Silver has a long history as one of the most volatile metals when the price starts moving on the up or the downside. The potential for significant percentage gains causes speculators to flock to the market like bees to honey when the price begins to move. Given my experience of buying and selling one-quarter of one billion ounces over a relatively short period, the herd will need to come at the silver market with a vengeance as it did from 2008 through 2011 when the price rose from $8.40 to almost $50 per ounce.
If the price of gold continues to rise, silver is likely to test its first level of technical resistance on the upside at $16.20 per ounce, the 2019 peak.
As the chart shows, silver has made lower highs since 2016 when the price found a peak at $21.095 per ounce. The most recent lower high was at $16.20 at the start of this year. A return of trend-following buying in the silver market depends on a successful rally above that level that ends the bearish technical pattern. Until then, the silver market holds no compelling reason for technical traders and investors to flock back to the metal.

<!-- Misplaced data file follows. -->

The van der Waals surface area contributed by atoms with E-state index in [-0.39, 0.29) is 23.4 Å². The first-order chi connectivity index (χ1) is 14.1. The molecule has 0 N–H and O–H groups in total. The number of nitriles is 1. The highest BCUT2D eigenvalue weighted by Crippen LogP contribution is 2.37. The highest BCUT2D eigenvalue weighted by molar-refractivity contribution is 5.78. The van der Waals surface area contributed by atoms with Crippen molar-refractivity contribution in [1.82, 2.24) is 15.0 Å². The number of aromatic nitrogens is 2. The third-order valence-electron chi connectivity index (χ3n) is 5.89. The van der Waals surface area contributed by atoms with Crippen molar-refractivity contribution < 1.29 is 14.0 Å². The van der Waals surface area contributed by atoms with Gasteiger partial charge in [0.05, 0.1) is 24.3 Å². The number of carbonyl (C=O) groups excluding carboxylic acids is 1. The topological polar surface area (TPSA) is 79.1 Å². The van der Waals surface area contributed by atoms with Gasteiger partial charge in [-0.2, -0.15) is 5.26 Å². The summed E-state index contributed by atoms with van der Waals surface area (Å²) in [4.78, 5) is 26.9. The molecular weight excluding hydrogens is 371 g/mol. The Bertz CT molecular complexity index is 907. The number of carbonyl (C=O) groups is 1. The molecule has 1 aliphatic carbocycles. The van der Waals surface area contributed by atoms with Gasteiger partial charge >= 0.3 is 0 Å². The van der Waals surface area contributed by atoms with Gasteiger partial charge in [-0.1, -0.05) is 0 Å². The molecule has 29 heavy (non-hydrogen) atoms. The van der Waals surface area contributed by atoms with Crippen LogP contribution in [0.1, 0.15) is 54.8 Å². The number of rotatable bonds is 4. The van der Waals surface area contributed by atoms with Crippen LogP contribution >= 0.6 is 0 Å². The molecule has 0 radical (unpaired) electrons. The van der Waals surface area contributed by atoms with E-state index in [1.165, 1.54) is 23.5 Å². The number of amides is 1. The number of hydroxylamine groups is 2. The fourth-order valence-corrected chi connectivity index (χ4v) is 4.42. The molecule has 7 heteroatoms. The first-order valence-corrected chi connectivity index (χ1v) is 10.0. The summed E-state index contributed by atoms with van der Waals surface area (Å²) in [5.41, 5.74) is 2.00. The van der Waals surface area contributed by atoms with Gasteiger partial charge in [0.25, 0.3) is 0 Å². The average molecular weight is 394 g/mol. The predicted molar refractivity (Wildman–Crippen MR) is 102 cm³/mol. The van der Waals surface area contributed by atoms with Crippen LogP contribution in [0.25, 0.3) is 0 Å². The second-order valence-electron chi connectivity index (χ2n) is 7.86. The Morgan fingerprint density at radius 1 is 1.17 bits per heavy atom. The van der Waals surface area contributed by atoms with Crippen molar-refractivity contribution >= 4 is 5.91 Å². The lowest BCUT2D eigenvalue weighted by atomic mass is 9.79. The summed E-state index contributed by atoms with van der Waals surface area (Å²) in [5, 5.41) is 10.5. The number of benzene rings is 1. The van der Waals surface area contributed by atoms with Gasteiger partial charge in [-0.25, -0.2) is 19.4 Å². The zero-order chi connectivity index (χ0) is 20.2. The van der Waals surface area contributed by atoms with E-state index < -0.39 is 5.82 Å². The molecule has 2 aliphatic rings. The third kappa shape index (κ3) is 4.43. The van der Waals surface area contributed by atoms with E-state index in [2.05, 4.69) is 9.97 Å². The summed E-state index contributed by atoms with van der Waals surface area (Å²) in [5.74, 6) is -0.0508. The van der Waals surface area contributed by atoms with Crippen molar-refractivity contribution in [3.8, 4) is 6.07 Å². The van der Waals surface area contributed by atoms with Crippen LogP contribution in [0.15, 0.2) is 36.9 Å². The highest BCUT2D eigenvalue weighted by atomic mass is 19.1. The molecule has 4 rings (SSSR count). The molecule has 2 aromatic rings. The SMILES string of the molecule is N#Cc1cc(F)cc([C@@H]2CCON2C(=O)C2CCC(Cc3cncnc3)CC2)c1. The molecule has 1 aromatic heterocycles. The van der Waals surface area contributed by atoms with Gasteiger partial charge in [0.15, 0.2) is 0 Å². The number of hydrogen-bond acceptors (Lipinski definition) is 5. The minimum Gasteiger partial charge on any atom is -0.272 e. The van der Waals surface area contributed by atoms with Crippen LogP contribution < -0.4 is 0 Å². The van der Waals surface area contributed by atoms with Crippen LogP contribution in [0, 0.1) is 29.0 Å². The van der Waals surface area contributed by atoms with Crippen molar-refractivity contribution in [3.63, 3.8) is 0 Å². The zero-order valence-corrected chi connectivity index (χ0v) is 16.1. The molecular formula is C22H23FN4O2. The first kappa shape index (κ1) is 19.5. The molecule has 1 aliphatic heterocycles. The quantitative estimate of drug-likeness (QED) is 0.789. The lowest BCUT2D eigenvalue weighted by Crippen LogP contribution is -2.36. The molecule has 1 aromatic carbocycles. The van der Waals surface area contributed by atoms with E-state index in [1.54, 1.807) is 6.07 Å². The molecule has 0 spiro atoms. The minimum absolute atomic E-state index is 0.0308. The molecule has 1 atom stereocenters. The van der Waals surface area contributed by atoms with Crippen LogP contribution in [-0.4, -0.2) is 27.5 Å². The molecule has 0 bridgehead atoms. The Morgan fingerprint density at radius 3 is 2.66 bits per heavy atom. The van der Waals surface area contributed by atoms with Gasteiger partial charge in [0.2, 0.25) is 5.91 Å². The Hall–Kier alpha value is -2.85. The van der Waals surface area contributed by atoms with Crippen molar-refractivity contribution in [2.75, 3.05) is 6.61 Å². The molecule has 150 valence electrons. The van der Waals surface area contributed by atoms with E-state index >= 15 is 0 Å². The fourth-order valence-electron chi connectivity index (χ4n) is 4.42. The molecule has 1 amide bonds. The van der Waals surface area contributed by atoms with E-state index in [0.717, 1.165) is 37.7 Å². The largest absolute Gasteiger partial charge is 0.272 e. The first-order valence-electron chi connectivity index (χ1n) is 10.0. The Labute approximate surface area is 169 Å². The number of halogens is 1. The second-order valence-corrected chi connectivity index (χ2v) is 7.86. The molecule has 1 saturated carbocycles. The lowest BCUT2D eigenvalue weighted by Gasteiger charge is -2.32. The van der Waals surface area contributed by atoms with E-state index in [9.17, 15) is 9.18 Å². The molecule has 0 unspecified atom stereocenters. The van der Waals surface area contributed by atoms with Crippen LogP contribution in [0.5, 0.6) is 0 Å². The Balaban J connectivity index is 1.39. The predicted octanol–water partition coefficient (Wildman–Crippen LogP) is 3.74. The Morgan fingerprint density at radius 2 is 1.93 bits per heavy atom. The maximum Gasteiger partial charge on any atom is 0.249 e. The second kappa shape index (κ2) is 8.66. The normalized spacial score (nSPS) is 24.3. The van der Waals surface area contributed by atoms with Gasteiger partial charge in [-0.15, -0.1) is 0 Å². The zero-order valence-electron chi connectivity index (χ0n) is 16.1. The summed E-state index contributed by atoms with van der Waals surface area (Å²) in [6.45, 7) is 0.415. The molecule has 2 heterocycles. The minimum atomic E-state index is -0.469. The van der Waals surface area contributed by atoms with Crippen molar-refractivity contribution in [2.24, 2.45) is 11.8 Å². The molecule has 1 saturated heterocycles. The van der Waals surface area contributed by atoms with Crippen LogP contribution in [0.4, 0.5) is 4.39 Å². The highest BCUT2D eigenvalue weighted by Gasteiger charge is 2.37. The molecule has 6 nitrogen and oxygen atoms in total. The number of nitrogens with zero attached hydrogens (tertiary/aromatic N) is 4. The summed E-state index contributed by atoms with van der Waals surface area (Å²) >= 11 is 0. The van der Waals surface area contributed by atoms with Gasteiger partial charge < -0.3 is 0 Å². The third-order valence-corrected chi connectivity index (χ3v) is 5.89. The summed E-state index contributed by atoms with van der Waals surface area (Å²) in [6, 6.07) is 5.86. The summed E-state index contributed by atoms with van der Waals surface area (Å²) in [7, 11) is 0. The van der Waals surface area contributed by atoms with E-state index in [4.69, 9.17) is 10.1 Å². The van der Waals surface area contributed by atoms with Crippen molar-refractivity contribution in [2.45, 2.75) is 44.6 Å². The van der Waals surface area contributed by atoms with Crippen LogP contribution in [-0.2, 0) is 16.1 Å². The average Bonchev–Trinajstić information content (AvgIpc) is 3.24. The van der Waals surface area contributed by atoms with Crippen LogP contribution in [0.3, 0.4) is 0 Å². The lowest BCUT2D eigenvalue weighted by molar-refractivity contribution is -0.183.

The good news is that the pattern of lower highs will eventually lead to a lower level that would trigger buying. I believe that if gold continues to make progress on the upside, the market will think about history and silver’s role as a precious metal, a store of value, and an inflation hedge. Even though the Fed and other central banks around the world are telling us that there is no inflation; the cost of living is going up, currency values are declining versus many assets, and one day gold’s little brother will surprise on the upside again like it did in the late 1970s and 2011.
I am not surprised by the lack of bullish price action in the silver market. However, it would not surprise me if we woke up one morning and found the price appreciably higher and above the $16.20 level. A technical breakout in the silver market could trigger a herd of buying in the metal attracting speculators and investors. It may not happen all that often, but when the silver market gets going there is no other asset quite like the precious metal when it comes to percentage price moves.